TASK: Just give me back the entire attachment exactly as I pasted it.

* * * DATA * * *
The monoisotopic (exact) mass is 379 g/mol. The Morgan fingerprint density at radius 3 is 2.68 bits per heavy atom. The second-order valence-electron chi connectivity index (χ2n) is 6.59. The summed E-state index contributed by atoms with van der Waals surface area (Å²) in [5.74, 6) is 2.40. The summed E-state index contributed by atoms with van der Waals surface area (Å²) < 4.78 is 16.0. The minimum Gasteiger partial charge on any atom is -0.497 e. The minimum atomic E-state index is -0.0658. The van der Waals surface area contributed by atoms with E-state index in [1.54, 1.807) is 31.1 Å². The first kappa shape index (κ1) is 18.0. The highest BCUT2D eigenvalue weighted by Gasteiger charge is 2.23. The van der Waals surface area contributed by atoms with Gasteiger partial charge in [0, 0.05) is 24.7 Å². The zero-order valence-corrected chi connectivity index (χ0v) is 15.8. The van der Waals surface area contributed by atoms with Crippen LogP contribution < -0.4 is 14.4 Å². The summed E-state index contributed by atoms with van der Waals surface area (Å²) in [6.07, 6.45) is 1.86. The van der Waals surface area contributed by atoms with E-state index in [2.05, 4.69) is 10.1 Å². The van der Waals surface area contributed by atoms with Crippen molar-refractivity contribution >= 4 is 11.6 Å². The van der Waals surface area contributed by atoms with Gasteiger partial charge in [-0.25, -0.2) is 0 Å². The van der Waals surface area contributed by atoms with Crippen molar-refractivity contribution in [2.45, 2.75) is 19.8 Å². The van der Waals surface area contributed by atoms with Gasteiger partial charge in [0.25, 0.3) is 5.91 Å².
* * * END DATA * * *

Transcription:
The monoisotopic (exact) mass is 379 g/mol. The Morgan fingerprint density at radius 3 is 2.68 bits per heavy atom. The second-order valence-electron chi connectivity index (χ2n) is 6.59. The summed E-state index contributed by atoms with van der Waals surface area (Å²) in [5.74, 6) is 2.40. The summed E-state index contributed by atoms with van der Waals surface area (Å²) < 4.78 is 16.0. The minimum Gasteiger partial charge on any atom is -0.497 e. The minimum atomic E-state index is -0.0658. The van der Waals surface area contributed by atoms with E-state index in [1.54, 1.807) is 31.1 Å². The first kappa shape index (κ1) is 18.0. The highest BCUT2D eigenvalue weighted by Gasteiger charge is 2.23. The van der Waals surface area contributed by atoms with Gasteiger partial charge in [0, 0.05) is 24.7 Å². The zero-order valence-corrected chi connectivity index (χ0v) is 15.8. The van der Waals surface area contributed by atoms with Crippen LogP contribution < -0.4 is 14.4 Å². The summed E-state index contributed by atoms with van der Waals surface area (Å²) in [6.07, 6.45) is 1.86. The van der Waals surface area contributed by atoms with E-state index in [2.05, 4.69) is 10.1 Å². The van der Waals surface area contributed by atoms with Crippen molar-refractivity contribution >= 4 is 11.6 Å². The van der Waals surface area contributed by atoms with Gasteiger partial charge in [-0.25, -0.2) is 0 Å². The van der Waals surface area contributed by atoms with Crippen molar-refractivity contribution in [2.45, 2.75) is 19.8 Å². The van der Waals surface area contributed by atoms with Gasteiger partial charge in [0.25, 0.3) is 5.91 Å².